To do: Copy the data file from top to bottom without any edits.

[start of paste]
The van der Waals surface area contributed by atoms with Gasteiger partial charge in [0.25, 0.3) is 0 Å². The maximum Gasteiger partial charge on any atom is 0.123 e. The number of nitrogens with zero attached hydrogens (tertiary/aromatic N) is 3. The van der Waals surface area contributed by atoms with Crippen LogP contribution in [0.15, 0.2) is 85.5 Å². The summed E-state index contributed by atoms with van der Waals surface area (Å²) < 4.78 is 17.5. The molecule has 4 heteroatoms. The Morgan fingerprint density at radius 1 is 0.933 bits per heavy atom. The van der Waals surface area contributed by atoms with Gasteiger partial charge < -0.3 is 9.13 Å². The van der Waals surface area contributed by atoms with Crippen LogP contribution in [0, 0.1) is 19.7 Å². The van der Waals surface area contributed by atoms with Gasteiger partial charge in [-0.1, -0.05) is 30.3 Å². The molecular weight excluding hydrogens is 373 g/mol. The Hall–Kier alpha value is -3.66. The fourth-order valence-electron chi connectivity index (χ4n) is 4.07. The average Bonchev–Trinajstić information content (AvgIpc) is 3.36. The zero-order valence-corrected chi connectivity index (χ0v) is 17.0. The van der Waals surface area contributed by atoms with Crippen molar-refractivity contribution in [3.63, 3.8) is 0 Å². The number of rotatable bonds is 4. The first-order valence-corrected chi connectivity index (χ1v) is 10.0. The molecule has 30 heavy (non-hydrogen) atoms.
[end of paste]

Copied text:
The van der Waals surface area contributed by atoms with Gasteiger partial charge in [0.25, 0.3) is 0 Å². The maximum Gasteiger partial charge on any atom is 0.123 e. The number of nitrogens with zero attached hydrogens (tertiary/aromatic N) is 3. The van der Waals surface area contributed by atoms with Crippen LogP contribution in [0.15, 0.2) is 85.5 Å². The summed E-state index contributed by atoms with van der Waals surface area (Å²) < 4.78 is 17.5. The molecule has 4 heteroatoms. The Morgan fingerprint density at radius 1 is 0.933 bits per heavy atom. The van der Waals surface area contributed by atoms with Gasteiger partial charge < -0.3 is 9.13 Å². The van der Waals surface area contributed by atoms with Crippen LogP contribution in [0, 0.1) is 19.7 Å². The van der Waals surface area contributed by atoms with Gasteiger partial charge in [-0.1, -0.05) is 30.3 Å². The molecular weight excluding hydrogens is 373 g/mol. The Hall–Kier alpha value is -3.66. The fourth-order valence-electron chi connectivity index (χ4n) is 4.07. The average Bonchev–Trinajstić information content (AvgIpc) is 3.36. The zero-order valence-corrected chi connectivity index (χ0v) is 17.0. The van der Waals surface area contributed by atoms with Crippen molar-refractivity contribution in [3.63, 3.8) is 0 Å². The number of rotatable bonds is 4. The first-order valence-corrected chi connectivity index (χ1v) is 10.0. The molecule has 30 heavy (non-hydrogen) atoms.